Wales voted leave by a margin of 52.5 per cent. It is an interesting case study of how people voted against their own material self interest, to increase their precarity, and to become even poorer than they already are, writes Daniel Evans.Read now ❯Brexit: On the vote in Wales
As we start to explore the data from last month's referendum, we're starting to understand more about why poorer people embraced Brexit, explains Ralph Fevre.Read now ❯Why did poorer people vote to leave the European Union?
Populist policies - by definition - are easy ways to build support. But, warns Jeffrey Kucik, there could be an economic cost to be paid in attacking free trade agreements.Read now ❯Should the Americans consider the lessons of Brexit before voting this November?
With the monoglot Brits no longer trotting in to Brussels, will English start to loosen its grip on the EU - and beyond?Read now ❯Is Brexit going to unseat English as the lingua franca?
Reaction from academics around the planet as UK voters elect to leave the ERead now ❯The UK votes out; the EU shrinks; the world reacts
A look at the 'No2EU, Yes to Democracy' campaign in the run up to the European electionsRead now ❯Equality, identity and saying no to the EU
The rise of movements based around nationalist ideals isn't simply a reaction to globalisation, believes Peter Bloom.Read now ❯Anti-globalisation falters as nationalism rises
The mass uprising against a tyrannical regime depicted in The Hunger Games is a reality in some countries, but can the results be devastating?Read now ❯Why the message of The Hunger Games films is dangerous
From the G8 to the World Trade Organization, there's a bewildering number of groups promoting international co-operation. Here's a guide to some of them.Read now ❯International Alphabet Soup: A brief guide to trade areas, unions and councils
Where do social order (and disorder) come from? How can we make ourselves richer, and does society always gain? What does justice mean, how do we define our rights? Politics, philosophy and economics (PPE) – and the ideas and values that inform them – are central to how modern societies are organised and governed. This degree explores fundamental questions of power and ideology, beliefs and values, and how income and wealth are produced and distributed. As well as gaining insight into debates that dominate the daily news, you’ll learn a range of skills and techniques to help you analyse and contribute to the discussion. You’ll also gain a deeper understanding of the way arguments (and public policies) are constructed in theory and tested in practice. These analytical and critical skills are highly valued by employers in a broad range of occupations, across the private and public sectors.Learn more ❯BA (Honours) Politics, Philosophy and Economics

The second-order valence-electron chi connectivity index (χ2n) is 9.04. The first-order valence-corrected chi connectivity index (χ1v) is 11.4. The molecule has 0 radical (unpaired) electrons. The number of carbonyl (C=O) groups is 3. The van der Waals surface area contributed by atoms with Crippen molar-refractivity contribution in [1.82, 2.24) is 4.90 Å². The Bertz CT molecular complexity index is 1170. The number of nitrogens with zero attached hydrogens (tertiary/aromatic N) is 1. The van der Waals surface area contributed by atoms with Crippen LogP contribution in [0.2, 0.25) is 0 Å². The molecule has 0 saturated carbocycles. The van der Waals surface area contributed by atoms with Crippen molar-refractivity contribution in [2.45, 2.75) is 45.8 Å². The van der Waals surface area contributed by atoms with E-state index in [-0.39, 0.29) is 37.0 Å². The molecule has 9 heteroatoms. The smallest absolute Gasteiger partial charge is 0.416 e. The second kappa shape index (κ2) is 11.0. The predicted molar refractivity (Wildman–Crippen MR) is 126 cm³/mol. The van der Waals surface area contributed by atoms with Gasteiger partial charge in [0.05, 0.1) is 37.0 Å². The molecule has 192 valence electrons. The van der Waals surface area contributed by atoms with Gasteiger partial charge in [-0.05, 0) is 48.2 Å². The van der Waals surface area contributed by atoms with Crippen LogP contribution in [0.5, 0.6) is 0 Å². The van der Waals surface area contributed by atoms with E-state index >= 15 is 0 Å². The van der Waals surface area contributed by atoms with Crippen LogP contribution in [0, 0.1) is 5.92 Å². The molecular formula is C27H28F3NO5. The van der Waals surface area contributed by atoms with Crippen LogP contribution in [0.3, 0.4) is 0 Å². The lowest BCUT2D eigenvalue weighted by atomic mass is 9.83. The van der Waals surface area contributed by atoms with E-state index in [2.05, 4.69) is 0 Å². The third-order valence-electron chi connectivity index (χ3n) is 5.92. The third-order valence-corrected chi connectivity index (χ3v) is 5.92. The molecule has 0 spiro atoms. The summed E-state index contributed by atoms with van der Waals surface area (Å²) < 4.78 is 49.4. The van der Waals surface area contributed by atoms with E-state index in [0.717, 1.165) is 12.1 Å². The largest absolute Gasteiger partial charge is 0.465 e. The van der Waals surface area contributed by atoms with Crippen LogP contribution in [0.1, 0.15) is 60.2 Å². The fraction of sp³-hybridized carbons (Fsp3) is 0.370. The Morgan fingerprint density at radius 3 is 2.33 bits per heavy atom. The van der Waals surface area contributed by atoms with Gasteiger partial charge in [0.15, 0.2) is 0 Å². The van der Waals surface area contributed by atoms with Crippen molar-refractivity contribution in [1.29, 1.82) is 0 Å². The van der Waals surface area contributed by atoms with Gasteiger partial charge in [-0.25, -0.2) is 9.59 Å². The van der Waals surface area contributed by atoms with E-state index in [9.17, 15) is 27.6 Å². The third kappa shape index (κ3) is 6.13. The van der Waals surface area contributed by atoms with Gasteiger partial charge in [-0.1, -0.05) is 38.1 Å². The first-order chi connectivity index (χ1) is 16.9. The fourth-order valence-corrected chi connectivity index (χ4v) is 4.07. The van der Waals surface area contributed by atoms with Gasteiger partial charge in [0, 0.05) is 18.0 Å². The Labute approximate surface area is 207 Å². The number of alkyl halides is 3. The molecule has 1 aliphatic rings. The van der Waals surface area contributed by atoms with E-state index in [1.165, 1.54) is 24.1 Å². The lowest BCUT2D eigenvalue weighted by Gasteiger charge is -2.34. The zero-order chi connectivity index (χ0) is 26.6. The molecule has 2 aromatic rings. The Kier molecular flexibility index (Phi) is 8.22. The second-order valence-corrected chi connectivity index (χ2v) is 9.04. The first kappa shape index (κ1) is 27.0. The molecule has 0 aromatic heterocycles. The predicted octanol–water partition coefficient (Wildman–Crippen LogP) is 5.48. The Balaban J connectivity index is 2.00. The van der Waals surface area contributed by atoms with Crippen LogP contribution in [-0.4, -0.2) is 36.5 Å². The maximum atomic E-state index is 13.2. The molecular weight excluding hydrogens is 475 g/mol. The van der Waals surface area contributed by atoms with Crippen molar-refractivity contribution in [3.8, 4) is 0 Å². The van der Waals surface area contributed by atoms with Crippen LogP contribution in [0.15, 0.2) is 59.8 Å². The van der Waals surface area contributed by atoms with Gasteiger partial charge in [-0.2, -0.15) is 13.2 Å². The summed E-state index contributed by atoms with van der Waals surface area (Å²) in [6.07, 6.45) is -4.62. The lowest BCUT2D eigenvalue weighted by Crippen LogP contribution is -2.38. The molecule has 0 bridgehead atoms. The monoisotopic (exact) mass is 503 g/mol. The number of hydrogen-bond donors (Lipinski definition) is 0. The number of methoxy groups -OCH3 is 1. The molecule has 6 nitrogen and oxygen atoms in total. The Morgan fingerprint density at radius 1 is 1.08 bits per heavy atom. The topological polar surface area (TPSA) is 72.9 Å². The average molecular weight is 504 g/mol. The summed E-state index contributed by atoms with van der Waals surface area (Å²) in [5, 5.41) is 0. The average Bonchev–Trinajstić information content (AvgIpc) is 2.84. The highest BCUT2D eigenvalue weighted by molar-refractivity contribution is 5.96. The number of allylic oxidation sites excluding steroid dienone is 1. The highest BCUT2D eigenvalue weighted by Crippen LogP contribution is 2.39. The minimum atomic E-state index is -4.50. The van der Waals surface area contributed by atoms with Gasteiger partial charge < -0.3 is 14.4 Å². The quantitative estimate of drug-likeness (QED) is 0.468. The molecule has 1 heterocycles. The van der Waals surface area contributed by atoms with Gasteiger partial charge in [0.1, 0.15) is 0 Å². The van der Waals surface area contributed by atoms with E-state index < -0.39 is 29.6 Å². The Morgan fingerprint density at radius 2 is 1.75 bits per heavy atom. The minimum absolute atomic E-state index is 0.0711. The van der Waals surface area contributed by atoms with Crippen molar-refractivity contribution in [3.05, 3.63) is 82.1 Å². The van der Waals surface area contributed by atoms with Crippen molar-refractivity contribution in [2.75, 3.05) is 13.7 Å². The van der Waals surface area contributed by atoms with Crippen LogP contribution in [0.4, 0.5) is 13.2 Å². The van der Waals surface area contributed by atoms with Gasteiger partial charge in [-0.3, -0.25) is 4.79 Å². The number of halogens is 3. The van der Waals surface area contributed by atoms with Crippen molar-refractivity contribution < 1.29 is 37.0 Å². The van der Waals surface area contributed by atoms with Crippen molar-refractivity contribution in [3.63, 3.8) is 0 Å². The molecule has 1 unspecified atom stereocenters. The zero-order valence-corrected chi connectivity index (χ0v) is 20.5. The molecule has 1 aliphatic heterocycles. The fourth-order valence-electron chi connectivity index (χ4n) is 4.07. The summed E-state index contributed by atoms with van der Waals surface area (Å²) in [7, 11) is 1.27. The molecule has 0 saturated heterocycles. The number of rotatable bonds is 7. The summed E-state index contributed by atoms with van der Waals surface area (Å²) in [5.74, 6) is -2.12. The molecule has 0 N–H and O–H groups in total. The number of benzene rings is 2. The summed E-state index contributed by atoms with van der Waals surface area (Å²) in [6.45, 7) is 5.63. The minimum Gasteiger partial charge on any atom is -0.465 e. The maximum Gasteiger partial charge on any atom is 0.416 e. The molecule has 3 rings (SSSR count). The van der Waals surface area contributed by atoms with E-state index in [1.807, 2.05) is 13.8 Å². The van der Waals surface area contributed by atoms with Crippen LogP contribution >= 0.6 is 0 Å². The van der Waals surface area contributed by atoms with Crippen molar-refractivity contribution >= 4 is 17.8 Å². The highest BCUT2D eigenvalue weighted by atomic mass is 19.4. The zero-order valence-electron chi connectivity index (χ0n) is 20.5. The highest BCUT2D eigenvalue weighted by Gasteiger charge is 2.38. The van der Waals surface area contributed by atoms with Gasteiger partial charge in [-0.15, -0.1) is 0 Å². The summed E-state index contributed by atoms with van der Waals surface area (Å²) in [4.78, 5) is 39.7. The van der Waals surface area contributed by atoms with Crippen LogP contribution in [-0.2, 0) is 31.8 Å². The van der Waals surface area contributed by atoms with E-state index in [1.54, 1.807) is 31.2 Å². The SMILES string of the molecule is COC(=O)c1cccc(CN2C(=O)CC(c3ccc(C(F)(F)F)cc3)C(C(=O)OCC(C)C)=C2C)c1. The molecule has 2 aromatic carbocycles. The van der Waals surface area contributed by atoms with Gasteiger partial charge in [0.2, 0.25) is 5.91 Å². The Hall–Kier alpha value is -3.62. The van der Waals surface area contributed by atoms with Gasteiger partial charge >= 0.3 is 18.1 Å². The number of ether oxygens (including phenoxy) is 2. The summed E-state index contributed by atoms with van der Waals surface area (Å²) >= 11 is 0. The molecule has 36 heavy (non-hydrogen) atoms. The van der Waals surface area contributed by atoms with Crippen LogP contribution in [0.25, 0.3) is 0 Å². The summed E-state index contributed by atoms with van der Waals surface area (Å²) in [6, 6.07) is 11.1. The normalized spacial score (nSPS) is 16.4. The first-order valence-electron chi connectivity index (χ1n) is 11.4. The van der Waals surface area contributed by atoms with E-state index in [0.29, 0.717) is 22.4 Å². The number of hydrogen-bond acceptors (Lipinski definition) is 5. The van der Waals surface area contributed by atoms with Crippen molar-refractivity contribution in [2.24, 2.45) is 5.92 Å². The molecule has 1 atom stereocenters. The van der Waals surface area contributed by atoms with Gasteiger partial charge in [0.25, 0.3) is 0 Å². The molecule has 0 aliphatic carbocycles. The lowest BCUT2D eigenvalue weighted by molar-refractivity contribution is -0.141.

What causes riots? Is commercialisation eroding childhood? Does poverty lead to crime? Social science explores such questions and helps inform others – from police officers to civil servants to business executives – who want to base their decisions on the best evidence. The BA (Honours) Combined Social Science is designed to be very flexible, enabling you to develop a variety of knowledge and skills from a combination of subjects including psychology, sociology, social policy, criminology, geography, politics and economics. You can choose to follow a named specialism by concentrating on one of these areas, or create your own combination of subjects. This degree course will equip you with skills highly valued by employers, such as using IT for the retrieval and effective presentation of information and data; critical evaluation; and concise writing. You’ll have your own specialist, subject-based academic support as well as opportunities to join in online communities of other social sciences students for teaching, learning and peer support.Learn more ❯BA (Honours) Combined Social Sciences
The views expressed on OpenLearn’s Brexiting Hub are those of their author and not of The Open University. For more information on Brexit, The UK in a Changing Europe is an independent, impartial reference point for expert knowledge on Brexit and UK-EU relations.